Curious about how to use figurative language? It’s easy as pie – and our guide will help you get started.
Using figurative language in your writing is a piece of cake (see what I did there?). The concept of figurative language can be tough to grasp, but once you understand these unique, non-literal literary devices, your writing will move to a new level. In our guide, you’ll learn how to use hyperbole, personification, metaphors, similes, idioms, and other turns of phrases that will help your reader understand what you’re trying to say—without actually saying it.
What To Do Before You Start
If it’s your first time delving into the world of different types of figurative language, you’ll want to start looking for examples in your day-to-day life. Listening to one of your favorite songs or reading a few pages of your favorite book can help you open your eyes to just how common figurative writing is in music and literature. If the writer uses words to describe something other than a literal meaning, they’re using figurative language.
For example, a song about a broken heart is speaking figuratively—the person experiencing a difficult time doesn’t have a physically broken heart. Cranking up the radio or pulling out your favorite book will likely have you noticing that figurative language is already a part of your life. Take a little time to notice figurative language in forms of media you’re already familiar with to help get you in the right headspace for learning how to use figurative language in your work.
Step 1: Learn the Common Types of Figurative Language
To use figurative language in your writing, it’s key to understand each of the different forms of non-literal language. As we mentioned, you’re most likely already using figurative language in your daily speech and writing. Still, it can be tough to identify if you’re unsure how to categorize it. We’ll cover a few different types of figurative language here, including similes, metaphors, idioms, and personification.
A simile compares two objects, people, or other subjects using the words “like” or “as.” It’s likely that you already use similes in your everyday speech. The key here is that a simile compares two usually unrelated things. For example, saying, “The baby looks like his mother,” would not be a simile because people regularly compare a child’s looks to their parents.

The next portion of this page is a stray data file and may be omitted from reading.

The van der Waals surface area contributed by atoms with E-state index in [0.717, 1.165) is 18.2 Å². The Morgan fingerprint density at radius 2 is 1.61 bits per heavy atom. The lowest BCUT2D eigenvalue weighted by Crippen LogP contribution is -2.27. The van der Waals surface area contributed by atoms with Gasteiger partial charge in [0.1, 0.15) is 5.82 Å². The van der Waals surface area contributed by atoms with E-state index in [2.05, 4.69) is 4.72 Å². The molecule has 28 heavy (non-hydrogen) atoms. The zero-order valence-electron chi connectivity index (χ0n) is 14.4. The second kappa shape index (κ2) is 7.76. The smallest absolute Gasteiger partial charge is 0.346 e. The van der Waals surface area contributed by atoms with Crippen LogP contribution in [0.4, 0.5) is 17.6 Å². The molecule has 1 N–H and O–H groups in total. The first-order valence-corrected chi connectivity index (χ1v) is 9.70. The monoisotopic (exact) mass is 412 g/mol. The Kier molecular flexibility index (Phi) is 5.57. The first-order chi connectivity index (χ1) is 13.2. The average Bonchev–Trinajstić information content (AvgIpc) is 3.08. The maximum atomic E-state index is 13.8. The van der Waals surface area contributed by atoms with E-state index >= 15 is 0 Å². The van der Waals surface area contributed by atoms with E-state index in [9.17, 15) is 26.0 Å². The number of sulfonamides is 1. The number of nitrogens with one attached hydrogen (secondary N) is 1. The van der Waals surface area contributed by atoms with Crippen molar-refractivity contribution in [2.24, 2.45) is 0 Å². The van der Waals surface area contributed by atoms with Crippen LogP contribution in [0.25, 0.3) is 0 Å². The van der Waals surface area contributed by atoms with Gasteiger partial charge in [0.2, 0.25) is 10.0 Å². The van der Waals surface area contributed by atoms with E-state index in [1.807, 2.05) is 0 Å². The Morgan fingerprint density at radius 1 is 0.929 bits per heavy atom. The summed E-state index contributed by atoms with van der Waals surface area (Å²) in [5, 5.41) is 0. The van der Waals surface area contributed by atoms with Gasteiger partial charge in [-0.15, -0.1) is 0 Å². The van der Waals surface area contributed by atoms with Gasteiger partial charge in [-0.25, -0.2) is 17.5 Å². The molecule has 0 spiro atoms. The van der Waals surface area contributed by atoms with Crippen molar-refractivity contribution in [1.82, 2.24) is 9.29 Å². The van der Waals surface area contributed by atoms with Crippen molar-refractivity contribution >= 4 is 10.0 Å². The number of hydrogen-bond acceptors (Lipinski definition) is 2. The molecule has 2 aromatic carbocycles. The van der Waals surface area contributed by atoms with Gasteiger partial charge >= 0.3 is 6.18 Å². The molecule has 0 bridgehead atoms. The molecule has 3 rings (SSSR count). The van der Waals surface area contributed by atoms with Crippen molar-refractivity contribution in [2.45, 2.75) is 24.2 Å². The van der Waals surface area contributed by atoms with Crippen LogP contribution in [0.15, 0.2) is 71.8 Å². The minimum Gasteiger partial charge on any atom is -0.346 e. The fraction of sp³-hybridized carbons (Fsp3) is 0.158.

Examples of similes include:
- Life is like a box of chocolates.
- He’s running like he’s on fire.
- She’s good as gold.
- He’s tough as nails.
A metaphor is different from a simile. It doesn’t use the words “like” or “as.” While a simile says something is like something else, a metaphor says something is something else. Many people use similes and metaphors interchangeably, but this isn’t technically correct. Both types of figurative language compare two things, but a metaphor can be far more complex than a simile. You might also be interested in our life of thought-provoking metaphors about life.
Examples of metaphors include:
- The snow was a white blanket over the landscape.
- Raising teenagers is a rollercoaster ride.
- House-training my puppy made my living room a disaster area.
Metaphors are often used to help a reader understand the intensity of what a writer is working on describing. Some metaphors take up just a sentence or a paragraph, while others are used throughout a work. In writing, returning to a metaphor repeatedly can be helpful to nail home a point to your reader. The example below creates a vivid image, far different from if Koontz said, “I have a creative imagination.”
“Bobby Holloway says my imagination is a three-hundred-ring circus. Currently I was in ring two hundred and ninety-nine, with elephants dancing and clowcartwheelinging and tigers leaping through rings of fire. The time had come to step back, leave the main tent, go buy some popcorn and a Coke, bliss out, cool down.”Dean Koontz, Seize the Night
Idioms are words or phrases used in everyday speech with non-literal meanings. Native speakers of a language rarely realize that they’re using an idiom. Using idioms in your writing can help your language feel familiar to your readers and can help make your characters seem more real. Idioms can be one of the most confusing parts of speech for people learning English, as the words and meanings do not correlate.
Examples of idioms include: